“The Parties shall intensify their dialogue and cooperation and promote gradual convergence in the area of foreign and security policy, including the Common Security and Defence Policy (CSDP)[…]”
A notable aspect here is that several alignments took place between 2000 and 2005, but EU officials did not comment on the Ukrainian position. Since 2020, Ukraine has systematically started to joining EU sanctions. The testing case concerned sanctions against Belarus which Brussels adopted in the aftermath of violent dispersal of peace demonstrations. While the practical consequences are far from evident, the symbolic significance was clear.
Minsk had served as a place for negotiations between Ukraine and Russia in the format of a trilateral group. Ukraine was also dependent on the import of fuels from Belarus after 2014. So, the fact that Ukraine joined EU sanctions against Lukashenko’s regime was a foreign policy commitment and can be viewed as such because it harmed Ukraine’s economic interests. Ukrainian Minister of Foreign Affairs Dmytro Kuleba further explained,
“The issue of Belarus – is a great example of how the convergence of foreign policies of the EU and Ukraine, provided for by the Association Agreement, works, when we really act as a ‘united front’ on the most painful issues.”
Starting from that precedent, Ukraine has joined other EU decisions on sanctions in the same manner, by pronouncing unilateral declarations of alignment. These declarations are political in nature and do not lead to legal action (as, for instance, in Switzerland, where EU sanctions are transferred to domestic ones through ordinances).
On 23 June 2022, the European Council adopted a decision to grant Ukraine candidate status, a step which marked a significant development in foreign policy convergence between Kyiv and Brussels. While the Commission Opinion on Ukraine’s application for membership of the European Union addressed mainly anticorruption and rule of law items as pivotal ones in integration, the stance on the external action cluster was described by the Brussels bureaucrats as “overall good”. That assessment was followed by welcoming remarks on the need to “to achieve increased convergence with the Common Foreign and Security Policy (CFSP) including on EU positions”.
The latest eight-months stretch of cooperation on sanctions between the EU and Ukraine does not yet constitute a well-coordinated sanctions policy firmly bridged between Kyiv and Brussels. The established International Expert Group on Sanctions against Russia (“Yermak & McFaul group”) is playing an advocacy role at international fora. It has no capacity to work at the instrumental level within the labyrinths of the EU Commission and Council.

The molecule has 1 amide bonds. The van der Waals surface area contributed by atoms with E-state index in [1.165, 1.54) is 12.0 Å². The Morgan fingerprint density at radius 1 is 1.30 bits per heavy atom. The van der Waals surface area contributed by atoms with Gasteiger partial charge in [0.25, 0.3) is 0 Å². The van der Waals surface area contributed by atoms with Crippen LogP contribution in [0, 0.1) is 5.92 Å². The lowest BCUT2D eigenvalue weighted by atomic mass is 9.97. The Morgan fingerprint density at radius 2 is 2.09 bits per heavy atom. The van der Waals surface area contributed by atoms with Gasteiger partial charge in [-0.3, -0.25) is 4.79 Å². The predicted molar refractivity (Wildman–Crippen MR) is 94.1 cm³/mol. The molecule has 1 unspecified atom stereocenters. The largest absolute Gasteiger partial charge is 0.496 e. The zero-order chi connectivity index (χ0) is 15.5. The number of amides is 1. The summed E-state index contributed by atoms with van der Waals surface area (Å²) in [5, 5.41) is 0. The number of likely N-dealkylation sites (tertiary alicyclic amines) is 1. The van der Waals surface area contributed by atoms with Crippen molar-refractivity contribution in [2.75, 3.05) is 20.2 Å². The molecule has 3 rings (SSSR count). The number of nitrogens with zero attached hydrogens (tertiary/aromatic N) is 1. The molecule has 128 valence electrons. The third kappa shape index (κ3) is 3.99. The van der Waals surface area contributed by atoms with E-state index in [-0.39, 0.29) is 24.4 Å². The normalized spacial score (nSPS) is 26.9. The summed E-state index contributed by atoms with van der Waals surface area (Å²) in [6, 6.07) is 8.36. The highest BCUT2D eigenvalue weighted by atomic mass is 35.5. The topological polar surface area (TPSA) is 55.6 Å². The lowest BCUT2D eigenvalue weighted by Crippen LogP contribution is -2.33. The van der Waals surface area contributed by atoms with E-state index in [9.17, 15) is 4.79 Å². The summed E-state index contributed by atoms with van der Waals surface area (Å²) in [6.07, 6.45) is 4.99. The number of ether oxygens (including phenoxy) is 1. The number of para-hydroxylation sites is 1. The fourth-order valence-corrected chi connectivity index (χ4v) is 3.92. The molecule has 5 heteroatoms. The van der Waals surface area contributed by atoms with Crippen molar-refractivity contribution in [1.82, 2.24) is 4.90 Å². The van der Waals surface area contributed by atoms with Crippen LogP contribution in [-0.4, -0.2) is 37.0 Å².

On a separate note, the European Commission has formed the “Freeze and Seize” Task Force, composed of national contact points and EU agencies. The mandate of the task force covers coordination among EU member-states and G7 states with regards to seizing assets of Russian and Belarusian oligarchs. Ukraine has also joined the task force. It should be noted, however, that the task force is principally charged with sanctions enforcement but not design.
As noted, alignment is non-binding in nature, and its parameters depend upon the normative frameworks in each country. The internal sanctions adoption process and policymaking in the EU include many stages: for example, proposals are prepared by the High Representative in close cooperation with EEAS and FISMA, the Council considers proposals within different subgroups and committees (for instance, the Committee of Permanent Representatives), and the decision subsequently requires the unanimous support of all EU members. Alignment, on the other hand, does not imply any type of institutional involvement outside the EU at any stage of the consideration of sanctions.
Given the current state of alignment between Ukraine and the EU, and the former’s candidate status, the EU should consider providing the same scope of cooperation in CFSP for Ukraine as, at least, for Norway. Ordinary alignment mechanisms (such as those of EaP) are not viable for the Ukrainian integration track, due to the war, the density of sanctions designations, and the necessity to halt attempts on sanctions circumvention, to name only a few.
The Norway scheme might be used for the Ukrainian side to achieve closer cooperation on sanctions. For instance, an informal platform to have permanent consultations could be established at an office of the EU High Representative or ministerial fora. The possibility to have day-to-day working communication inside the EU Commission and Council will forge greater convergence in CSFP between Ukraine and the EU, in order to achieve the level necessary for full member accession.